James Carter Organ Trio: At The Crossroads (2011)
No one brings more swagger and flavor with their playing than multi-reedman James Carter. A zealous nod to the blues, gospel, and jazz, he looks back to the music's rich history and presses onward in At the Crossroads with his organ trio including organist Gerard Gibbs and drummer Leonard King Jr., who have performed together for nearly ten years
Carter has been sometimes criticized as being too loud and showy but he's a unequivocal virtuoso, with encyclopedic releases that have spanned everything from a Django Reinhardt tribute in Chasin' The Gypsy (Atlantic, 2000) to classical music excursions in Caribbean Rhapsody (Emarcy, 2011), with composer Roberto Sierra. But Carter's a post-bop bluesman at heart with the ability to take it to the streets while providing moments of unmistakable brilliance.
An unabashed showman, Carter puts down his unmistakable skronks, wails, and incendiary alto bursts in the thrilling "Lettuce Toss Yo' Salad" or lush soprano sonorities in the ballad "Misterio." While the command over his instruments is remarkable, his trio mates who are also Detroit natives, warrant equal respect. There are shades of Richard "Groove" Holmes and Jimmy McGriff in Gibb's raspy organ that's got both sophistication and a little grease under the fingernails. And drummer Leonard King Jr.'s traps are on point at every twist and turning cadence, bringing the rhythmic pulse in addition to providing vocals and insightful liner notes.
At the Crossroads profits not only from the trio's bond but a fine roster of guests that includes veteran blues and Broadway singer Miche Braden and versatile guitarist Brandon Ross among others. It remembers its roots when Braden brings the gospel in "Tis The Old Ship of Zion" or highlighting Duke Ellington's majesty in "Come Sunday," sung by King. The house shakes, rattles, and rolls in "The Walking Blues" and staggers straight out of the juke joint in "Ramblin Blues," a seedy place that youngsters are told not to frequent. As the elders used to say, "This is grown folk's business." The music is likewise.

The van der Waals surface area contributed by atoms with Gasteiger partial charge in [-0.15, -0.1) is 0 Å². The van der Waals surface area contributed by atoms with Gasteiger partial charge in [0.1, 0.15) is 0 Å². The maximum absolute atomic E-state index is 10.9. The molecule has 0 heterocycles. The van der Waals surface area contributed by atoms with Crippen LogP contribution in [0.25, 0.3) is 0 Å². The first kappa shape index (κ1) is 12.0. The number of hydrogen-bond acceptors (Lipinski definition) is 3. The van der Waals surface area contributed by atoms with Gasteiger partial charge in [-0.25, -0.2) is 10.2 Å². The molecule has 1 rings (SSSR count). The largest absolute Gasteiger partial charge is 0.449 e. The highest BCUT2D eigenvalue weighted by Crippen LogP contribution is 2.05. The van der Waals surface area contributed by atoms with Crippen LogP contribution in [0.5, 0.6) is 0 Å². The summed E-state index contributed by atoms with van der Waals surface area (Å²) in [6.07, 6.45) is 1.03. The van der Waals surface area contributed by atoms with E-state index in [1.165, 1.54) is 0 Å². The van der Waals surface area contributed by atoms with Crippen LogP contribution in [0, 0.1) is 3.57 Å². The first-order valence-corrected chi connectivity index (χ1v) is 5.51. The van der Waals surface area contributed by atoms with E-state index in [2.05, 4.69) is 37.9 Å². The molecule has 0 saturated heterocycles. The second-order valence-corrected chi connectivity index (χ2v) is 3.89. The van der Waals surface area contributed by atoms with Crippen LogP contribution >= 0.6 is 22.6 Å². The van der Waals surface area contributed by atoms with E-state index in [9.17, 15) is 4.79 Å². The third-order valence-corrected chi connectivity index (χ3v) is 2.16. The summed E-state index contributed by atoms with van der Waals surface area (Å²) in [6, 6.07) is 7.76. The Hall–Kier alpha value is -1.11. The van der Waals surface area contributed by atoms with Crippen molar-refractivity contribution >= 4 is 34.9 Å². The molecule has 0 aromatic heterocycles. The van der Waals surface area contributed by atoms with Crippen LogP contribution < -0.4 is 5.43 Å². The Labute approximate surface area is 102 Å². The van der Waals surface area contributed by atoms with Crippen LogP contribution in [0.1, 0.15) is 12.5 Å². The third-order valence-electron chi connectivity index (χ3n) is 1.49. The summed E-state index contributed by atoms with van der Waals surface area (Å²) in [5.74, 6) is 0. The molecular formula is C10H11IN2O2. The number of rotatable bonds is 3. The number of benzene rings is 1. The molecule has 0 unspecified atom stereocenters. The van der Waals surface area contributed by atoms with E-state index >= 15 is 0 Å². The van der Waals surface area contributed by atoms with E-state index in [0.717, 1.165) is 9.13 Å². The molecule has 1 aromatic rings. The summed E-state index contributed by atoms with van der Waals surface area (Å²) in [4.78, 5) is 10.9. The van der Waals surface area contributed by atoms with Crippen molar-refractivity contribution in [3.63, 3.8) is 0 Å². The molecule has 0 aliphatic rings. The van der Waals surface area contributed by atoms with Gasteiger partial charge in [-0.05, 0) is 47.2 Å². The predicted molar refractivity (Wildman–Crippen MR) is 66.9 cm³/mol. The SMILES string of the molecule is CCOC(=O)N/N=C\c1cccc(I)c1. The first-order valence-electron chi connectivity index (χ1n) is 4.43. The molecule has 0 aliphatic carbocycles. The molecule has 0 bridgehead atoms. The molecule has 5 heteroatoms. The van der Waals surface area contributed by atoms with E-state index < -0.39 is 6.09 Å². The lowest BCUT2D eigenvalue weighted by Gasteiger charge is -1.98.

The set finishes with a hard groove, a remake of World Saxophone Quartet founder Julius Hemphill's "Hard Blues" that's even funkier than the original, with a nasty organ vamp, a grinding backbeat, and Carter and Ross trading heat like an imaginary meeting between Hemphill and Jimi Hendrix. At the Crossroads is a ten-year celebration of Carter's organ trio, where the elements of history, the present, and the future share a common bond.
Track Listing: Oh Gee; JC Off The Set; Aged Pain; The Walking Blues; My Whole Life Through; Walking The Dog; Lettuce Toss Yo Salad; Mysterio; Ramblin Blues; Come Sunday; Tis The Old Ship of Zion; The Hard Blues.
Personnel: James Carter: saxophones; Leonard King Jr.: drums, vocals (10); Gerard Gibbs: organ; Miche Braden: vocals (4, 11); Brandon Ross: guitar (4, 12); Bruce Edwards: guitar (1, 3, 6) Keyon Harrold: trumpet (4, 10); Vincent Chandler: trombone (4, 10); Eli Fountain: tambourines(10).